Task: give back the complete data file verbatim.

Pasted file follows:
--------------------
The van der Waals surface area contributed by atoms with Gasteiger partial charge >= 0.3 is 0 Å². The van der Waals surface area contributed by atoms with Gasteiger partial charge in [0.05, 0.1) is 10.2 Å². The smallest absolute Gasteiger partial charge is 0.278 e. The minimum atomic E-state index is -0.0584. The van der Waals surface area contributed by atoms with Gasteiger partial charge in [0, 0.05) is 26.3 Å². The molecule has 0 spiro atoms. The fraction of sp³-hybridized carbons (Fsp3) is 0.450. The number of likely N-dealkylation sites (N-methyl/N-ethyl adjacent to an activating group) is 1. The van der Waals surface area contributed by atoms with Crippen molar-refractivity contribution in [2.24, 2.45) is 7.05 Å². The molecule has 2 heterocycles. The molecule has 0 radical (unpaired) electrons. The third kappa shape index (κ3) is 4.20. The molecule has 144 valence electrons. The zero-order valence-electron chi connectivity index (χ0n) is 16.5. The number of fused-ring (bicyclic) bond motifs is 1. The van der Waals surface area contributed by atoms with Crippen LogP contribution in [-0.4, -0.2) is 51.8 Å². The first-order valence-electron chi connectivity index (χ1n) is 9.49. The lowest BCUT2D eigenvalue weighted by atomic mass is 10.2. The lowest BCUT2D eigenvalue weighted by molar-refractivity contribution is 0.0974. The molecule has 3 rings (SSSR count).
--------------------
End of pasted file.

The van der Waals surface area contributed by atoms with Gasteiger partial charge >= 0.3 is 0 Å². The van der Waals surface area contributed by atoms with Gasteiger partial charge in [0.05, 0.1) is 10.2 Å². The smallest absolute Gasteiger partial charge is 0.278 e. The minimum atomic E-state index is -0.0584. The van der Waals surface area contributed by atoms with Gasteiger partial charge in [0, 0.05) is 26.3 Å². The molecule has 0 spiro atoms. The fraction of sp³-hybridized carbons (Fsp3) is 0.450. The number of likely N-dealkylation sites (N-methyl/N-ethyl adjacent to an activating group) is 1. The van der Waals surface area contributed by atoms with Crippen molar-refractivity contribution in [2.24, 2.45) is 7.05 Å². The molecule has 2 heterocycles. The molecule has 0 radical (unpaired) electrons. The third kappa shape index (κ3) is 4.20. The molecule has 144 valence electrons. The zero-order valence-electron chi connectivity index (χ0n) is 16.5. The number of fused-ring (bicyclic) bond motifs is 1. The van der Waals surface area contributed by atoms with Crippen LogP contribution in [-0.4, -0.2) is 51.8 Å². The first-order valence-electron chi connectivity index (χ1n) is 9.49. The lowest BCUT2D eigenvalue weighted by atomic mass is 10.2. The lowest BCUT2D eigenvalue weighted by molar-refractivity contribution is 0.0974. The molecule has 3 rings (SSSR count).